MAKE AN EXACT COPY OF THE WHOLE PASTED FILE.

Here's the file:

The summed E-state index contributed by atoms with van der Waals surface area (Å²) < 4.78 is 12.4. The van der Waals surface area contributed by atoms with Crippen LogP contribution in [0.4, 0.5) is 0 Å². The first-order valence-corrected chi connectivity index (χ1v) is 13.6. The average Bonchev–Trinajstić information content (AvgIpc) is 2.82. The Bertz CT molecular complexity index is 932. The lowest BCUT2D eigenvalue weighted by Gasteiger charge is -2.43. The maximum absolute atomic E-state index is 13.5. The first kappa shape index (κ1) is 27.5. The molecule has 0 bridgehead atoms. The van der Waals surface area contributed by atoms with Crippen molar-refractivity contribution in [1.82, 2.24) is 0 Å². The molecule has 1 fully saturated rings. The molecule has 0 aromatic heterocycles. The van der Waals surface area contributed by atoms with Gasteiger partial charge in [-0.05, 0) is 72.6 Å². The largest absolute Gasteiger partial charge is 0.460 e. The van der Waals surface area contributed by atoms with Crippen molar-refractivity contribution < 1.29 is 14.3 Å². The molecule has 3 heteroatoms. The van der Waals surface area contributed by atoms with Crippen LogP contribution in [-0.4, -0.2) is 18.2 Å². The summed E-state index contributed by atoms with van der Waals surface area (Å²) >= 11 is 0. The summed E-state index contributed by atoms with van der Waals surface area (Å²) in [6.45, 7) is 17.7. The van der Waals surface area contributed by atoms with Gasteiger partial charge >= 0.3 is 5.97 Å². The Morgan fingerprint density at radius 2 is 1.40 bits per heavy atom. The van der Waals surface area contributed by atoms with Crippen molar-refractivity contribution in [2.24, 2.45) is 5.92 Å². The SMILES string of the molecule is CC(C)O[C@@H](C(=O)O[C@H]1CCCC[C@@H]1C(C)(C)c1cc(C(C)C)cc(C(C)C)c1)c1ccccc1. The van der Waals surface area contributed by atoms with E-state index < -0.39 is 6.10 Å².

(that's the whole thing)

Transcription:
The summed E-state index contributed by atoms with van der Waals surface area (Å²) < 4.78 is 12.4. The van der Waals surface area contributed by atoms with Crippen LogP contribution in [0.4, 0.5) is 0 Å². The first-order valence-corrected chi connectivity index (χ1v) is 13.6. The average Bonchev–Trinajstić information content (AvgIpc) is 2.82. The Bertz CT molecular complexity index is 932. The lowest BCUT2D eigenvalue weighted by Gasteiger charge is -2.43. The maximum absolute atomic E-state index is 13.5. The first kappa shape index (κ1) is 27.5. The molecule has 0 bridgehead atoms. The van der Waals surface area contributed by atoms with Crippen molar-refractivity contribution in [1.82, 2.24) is 0 Å². The molecule has 1 fully saturated rings. The molecule has 0 aromatic heterocycles. The van der Waals surface area contributed by atoms with Gasteiger partial charge in [-0.05, 0) is 72.6 Å². The largest absolute Gasteiger partial charge is 0.460 e. The van der Waals surface area contributed by atoms with Crippen molar-refractivity contribution < 1.29 is 14.3 Å². The molecule has 3 heteroatoms. The van der Waals surface area contributed by atoms with Crippen LogP contribution in [-0.4, -0.2) is 18.2 Å². The summed E-state index contributed by atoms with van der Waals surface area (Å²) >= 11 is 0. The summed E-state index contributed by atoms with van der Waals surface area (Å²) in [6.45, 7) is 17.7. The van der Waals surface area contributed by atoms with Gasteiger partial charge >= 0.3 is 5.97 Å². The Morgan fingerprint density at radius 2 is 1.40 bits per heavy atom. The van der Waals surface area contributed by atoms with Crippen molar-refractivity contribution in [2.24, 2.45) is 5.92 Å². The SMILES string of the molecule is CC(C)O[C@@H](C(=O)O[C@H]1CCCC[C@@H]1C(C)(C)c1cc(C(C)C)cc(C(C)C)c1)c1ccccc1. The van der Waals surface area contributed by atoms with E-state index < -0.39 is 6.10 Å².